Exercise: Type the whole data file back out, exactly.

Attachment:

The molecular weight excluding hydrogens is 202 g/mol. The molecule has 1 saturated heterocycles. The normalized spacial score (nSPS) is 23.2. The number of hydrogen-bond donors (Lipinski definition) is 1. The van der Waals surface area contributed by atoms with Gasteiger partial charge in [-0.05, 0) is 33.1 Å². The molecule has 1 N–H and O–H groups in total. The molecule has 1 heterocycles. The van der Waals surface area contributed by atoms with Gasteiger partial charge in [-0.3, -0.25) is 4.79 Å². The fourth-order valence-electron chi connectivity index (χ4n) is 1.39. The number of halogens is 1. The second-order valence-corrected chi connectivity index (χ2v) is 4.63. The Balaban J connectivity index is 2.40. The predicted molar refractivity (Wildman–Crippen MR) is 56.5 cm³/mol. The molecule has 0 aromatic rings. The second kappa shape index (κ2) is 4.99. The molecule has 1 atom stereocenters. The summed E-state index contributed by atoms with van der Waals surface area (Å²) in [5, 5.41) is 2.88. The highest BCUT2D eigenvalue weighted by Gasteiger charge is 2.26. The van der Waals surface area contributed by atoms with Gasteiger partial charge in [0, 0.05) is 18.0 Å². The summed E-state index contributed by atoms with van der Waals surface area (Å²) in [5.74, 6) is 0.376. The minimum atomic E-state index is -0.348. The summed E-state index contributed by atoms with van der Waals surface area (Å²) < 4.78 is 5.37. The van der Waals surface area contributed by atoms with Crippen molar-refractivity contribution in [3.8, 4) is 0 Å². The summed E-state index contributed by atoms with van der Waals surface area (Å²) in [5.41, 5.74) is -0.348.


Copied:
The molecular weight excluding hydrogens is 202 g/mol. The molecule has 1 saturated heterocycles. The normalized spacial score (nSPS) is 23.2. The number of hydrogen-bond donors (Lipinski definition) is 1. The van der Waals surface area contributed by atoms with Gasteiger partial charge in [-0.05, 0) is 33.1 Å². The molecule has 1 N–H and O–H groups in total. The molecule has 1 heterocycles. The van der Waals surface area contributed by atoms with Gasteiger partial charge in [-0.3, -0.25) is 4.79 Å². The fourth-order valence-electron chi connectivity index (χ4n) is 1.39. The number of halogens is 1. The second-order valence-corrected chi connectivity index (χ2v) is 4.63. The Balaban J connectivity index is 2.40. The predicted molar refractivity (Wildman–Crippen MR) is 56.5 cm³/mol. The molecule has 0 aromatic rings. The second kappa shape index (κ2) is 4.99. The molecule has 1 atom stereocenters. The summed E-state index contributed by atoms with van der Waals surface area (Å²) in [5, 5.41) is 2.88. The highest BCUT2D eigenvalue weighted by Gasteiger charge is 2.26. The van der Waals surface area contributed by atoms with Gasteiger partial charge in [0, 0.05) is 18.0 Å². The summed E-state index contributed by atoms with van der Waals surface area (Å²) in [5.74, 6) is 0.376. The minimum atomic E-state index is -0.348. The summed E-state index contributed by atoms with van der Waals surface area (Å²) < 4.78 is 5.37. The van der Waals surface area contributed by atoms with Crippen molar-refractivity contribution in [3.8, 4) is 0 Å². The summed E-state index contributed by atoms with van der Waals surface area (Å²) in [5.41, 5.74) is -0.348.